Starting January, companies in Iceland are required to demonstrate that they pay male and female employees fairly — without gender discrimination. Failing to do so can result in daily fines.
The law, which was passed last year and went into effect this month, is believed to be the first of its kind in the world and covers both the private and public sectors.
Some headlines have claimed that the new law makes it illegal to pay men more than women. That is not exactly what happened. In Iceland — as in many countries — it was already illegal to pay men and women differently on the basis of their gender. (And, to be clear, it was and is legal to pay a man more than a woman, or vice versa, provided there is a valid reason.)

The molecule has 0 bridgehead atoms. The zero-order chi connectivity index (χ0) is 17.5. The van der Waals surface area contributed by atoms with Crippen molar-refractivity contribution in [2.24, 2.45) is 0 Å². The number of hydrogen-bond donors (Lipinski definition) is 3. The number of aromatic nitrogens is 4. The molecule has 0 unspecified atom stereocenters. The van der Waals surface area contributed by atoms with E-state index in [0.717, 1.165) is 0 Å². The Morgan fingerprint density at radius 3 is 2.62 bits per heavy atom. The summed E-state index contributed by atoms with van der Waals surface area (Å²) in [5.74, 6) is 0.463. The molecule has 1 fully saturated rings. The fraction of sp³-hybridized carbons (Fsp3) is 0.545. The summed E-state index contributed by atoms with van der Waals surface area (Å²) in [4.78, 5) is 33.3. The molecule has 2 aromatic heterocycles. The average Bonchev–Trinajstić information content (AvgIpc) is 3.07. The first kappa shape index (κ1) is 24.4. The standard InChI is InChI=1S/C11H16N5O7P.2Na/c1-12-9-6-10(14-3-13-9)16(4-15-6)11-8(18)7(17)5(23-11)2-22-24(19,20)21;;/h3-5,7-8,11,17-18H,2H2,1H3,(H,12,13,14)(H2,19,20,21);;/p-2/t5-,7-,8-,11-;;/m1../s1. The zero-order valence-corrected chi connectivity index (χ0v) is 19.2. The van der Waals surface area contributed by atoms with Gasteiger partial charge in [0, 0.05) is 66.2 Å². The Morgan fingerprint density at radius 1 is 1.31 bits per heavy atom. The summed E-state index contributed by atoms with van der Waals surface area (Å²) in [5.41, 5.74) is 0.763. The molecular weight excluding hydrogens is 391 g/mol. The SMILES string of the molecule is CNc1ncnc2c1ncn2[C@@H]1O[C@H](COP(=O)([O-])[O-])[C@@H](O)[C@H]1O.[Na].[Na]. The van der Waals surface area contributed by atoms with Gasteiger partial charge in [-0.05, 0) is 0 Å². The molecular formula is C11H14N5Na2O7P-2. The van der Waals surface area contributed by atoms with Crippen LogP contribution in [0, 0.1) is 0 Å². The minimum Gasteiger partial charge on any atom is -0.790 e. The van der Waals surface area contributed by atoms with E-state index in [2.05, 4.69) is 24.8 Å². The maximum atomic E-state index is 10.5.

As the Icelandic Women’s Rights Association notes, equal pay for equal work has been mandated by Icelandic laws since 1961.
What is remarkable about the new law in Iceland is how it enforces equal pay standards. It does not rely on an employee to prove she was discriminated against. Instead, the burden is on companies to prove that their pay practices are fair.
Iceland has the best track record on gender equality in the world, according to the World Economic Forum.
Iceland’s new law applies to companies with 25 employees or more. Every three years, the companies will need to confirm that they are paying men and women equally for jobs of equal value.